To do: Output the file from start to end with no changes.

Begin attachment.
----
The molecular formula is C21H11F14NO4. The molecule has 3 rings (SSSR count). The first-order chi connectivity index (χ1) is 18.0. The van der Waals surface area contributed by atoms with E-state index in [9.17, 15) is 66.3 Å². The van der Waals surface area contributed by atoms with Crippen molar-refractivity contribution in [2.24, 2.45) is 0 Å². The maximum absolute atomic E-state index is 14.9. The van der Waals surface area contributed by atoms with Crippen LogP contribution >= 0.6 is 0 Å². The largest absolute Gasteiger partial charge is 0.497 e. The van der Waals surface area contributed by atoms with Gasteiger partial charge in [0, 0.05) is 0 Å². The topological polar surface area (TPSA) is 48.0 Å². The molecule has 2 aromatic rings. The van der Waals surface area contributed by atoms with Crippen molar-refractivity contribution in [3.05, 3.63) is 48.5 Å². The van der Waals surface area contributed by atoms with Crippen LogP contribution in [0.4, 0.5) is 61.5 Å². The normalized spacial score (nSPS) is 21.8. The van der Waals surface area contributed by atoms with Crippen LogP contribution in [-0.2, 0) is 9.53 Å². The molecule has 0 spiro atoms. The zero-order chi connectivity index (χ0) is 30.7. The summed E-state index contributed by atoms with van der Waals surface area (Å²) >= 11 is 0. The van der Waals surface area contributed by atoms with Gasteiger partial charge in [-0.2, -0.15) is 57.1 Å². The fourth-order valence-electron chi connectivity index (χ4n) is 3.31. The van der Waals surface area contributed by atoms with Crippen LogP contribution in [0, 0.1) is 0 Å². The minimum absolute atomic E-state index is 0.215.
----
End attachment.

The molecular formula is C21H11F14NO4. The molecule has 3 rings (SSSR count). The first-order chi connectivity index (χ1) is 18.0. The van der Waals surface area contributed by atoms with E-state index in [9.17, 15) is 66.3 Å². The van der Waals surface area contributed by atoms with Crippen molar-refractivity contribution in [2.24, 2.45) is 0 Å². The maximum absolute atomic E-state index is 14.9. The van der Waals surface area contributed by atoms with Crippen LogP contribution >= 0.6 is 0 Å². The largest absolute Gasteiger partial charge is 0.497 e. The van der Waals surface area contributed by atoms with Gasteiger partial charge in [0, 0.05) is 0 Å². The topological polar surface area (TPSA) is 48.0 Å². The molecule has 2 aromatic rings. The van der Waals surface area contributed by atoms with Crippen molar-refractivity contribution in [3.05, 3.63) is 48.5 Å². The van der Waals surface area contributed by atoms with Crippen LogP contribution in [0.4, 0.5) is 61.5 Å². The normalized spacial score (nSPS) is 21.8. The van der Waals surface area contributed by atoms with Crippen LogP contribution in [-0.2, 0) is 9.53 Å². The molecule has 0 spiro atoms. The zero-order chi connectivity index (χ0) is 30.7. The summed E-state index contributed by atoms with van der Waals surface area (Å²) >= 11 is 0. The van der Waals surface area contributed by atoms with Gasteiger partial charge in [-0.2, -0.15) is 57.1 Å². The fourth-order valence-electron chi connectivity index (χ4n) is 3.31. The van der Waals surface area contributed by atoms with Crippen LogP contribution in [0, 0.1) is 0 Å². The minimum absolute atomic E-state index is 0.215.